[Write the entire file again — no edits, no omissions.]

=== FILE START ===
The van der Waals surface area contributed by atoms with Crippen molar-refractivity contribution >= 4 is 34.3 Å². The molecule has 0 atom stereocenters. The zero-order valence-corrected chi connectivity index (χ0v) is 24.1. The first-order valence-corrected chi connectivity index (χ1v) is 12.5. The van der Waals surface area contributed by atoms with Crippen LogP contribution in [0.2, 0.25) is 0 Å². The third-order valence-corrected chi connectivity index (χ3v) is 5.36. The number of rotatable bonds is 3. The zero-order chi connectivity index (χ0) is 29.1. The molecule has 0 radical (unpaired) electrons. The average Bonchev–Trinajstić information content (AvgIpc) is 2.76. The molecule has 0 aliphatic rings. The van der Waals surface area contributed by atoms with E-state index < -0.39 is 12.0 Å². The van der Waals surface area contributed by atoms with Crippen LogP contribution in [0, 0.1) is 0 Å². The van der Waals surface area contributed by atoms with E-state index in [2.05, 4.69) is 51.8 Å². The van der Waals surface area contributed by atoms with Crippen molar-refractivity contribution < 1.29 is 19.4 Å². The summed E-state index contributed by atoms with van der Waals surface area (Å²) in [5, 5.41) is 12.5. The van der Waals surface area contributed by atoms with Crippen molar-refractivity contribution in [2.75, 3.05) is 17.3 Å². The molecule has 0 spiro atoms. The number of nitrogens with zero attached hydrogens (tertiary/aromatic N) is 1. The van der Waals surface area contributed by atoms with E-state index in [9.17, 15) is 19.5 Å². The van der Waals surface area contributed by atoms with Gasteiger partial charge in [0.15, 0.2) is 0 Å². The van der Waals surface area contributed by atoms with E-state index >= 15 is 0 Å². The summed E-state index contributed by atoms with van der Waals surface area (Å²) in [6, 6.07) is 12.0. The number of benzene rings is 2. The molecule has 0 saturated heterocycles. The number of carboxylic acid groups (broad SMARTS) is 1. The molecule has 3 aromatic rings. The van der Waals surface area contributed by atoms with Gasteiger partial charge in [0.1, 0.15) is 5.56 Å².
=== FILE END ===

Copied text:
The van der Waals surface area contributed by atoms with Crippen molar-refractivity contribution >= 4 is 34.3 Å². The molecule has 0 atom stereocenters. The zero-order valence-corrected chi connectivity index (χ0v) is 24.1. The first-order valence-corrected chi connectivity index (χ1v) is 12.5. The van der Waals surface area contributed by atoms with Crippen LogP contribution in [0.2, 0.25) is 0 Å². The third-order valence-corrected chi connectivity index (χ3v) is 5.36. The number of rotatable bonds is 3. The zero-order chi connectivity index (χ0) is 29.1. The molecule has 0 radical (unpaired) electrons. The average Bonchev–Trinajstić information content (AvgIpc) is 2.76. The molecule has 0 aliphatic rings. The van der Waals surface area contributed by atoms with E-state index < -0.39 is 12.0 Å². The van der Waals surface area contributed by atoms with Crippen LogP contribution in [0, 0.1) is 0 Å². The van der Waals surface area contributed by atoms with E-state index in [2.05, 4.69) is 51.8 Å². The van der Waals surface area contributed by atoms with Crippen molar-refractivity contribution < 1.29 is 19.4 Å². The summed E-state index contributed by atoms with van der Waals surface area (Å²) in [5, 5.41) is 12.5. The van der Waals surface area contributed by atoms with Crippen molar-refractivity contribution in [2.75, 3.05) is 17.3 Å². The molecule has 0 spiro atoms. The number of nitrogens with zero attached hydrogens (tertiary/aromatic N) is 1. The van der Waals surface area contributed by atoms with E-state index in [9.17, 15) is 19.5 Å². The van der Waals surface area contributed by atoms with Gasteiger partial charge in [0.15, 0.2) is 0 Å². The van der Waals surface area contributed by atoms with E-state index >= 15 is 0 Å². The summed E-state index contributed by atoms with van der Waals surface area (Å²) in [6, 6.07) is 12.0. The number of benzene rings is 2. The molecule has 0 saturated heterocycles. The number of carboxylic acid groups (broad SMARTS) is 1. The molecule has 3 aromatic rings. The van der Waals surface area contributed by atoms with Gasteiger partial charge in [0.1, 0.15) is 5.56 Å².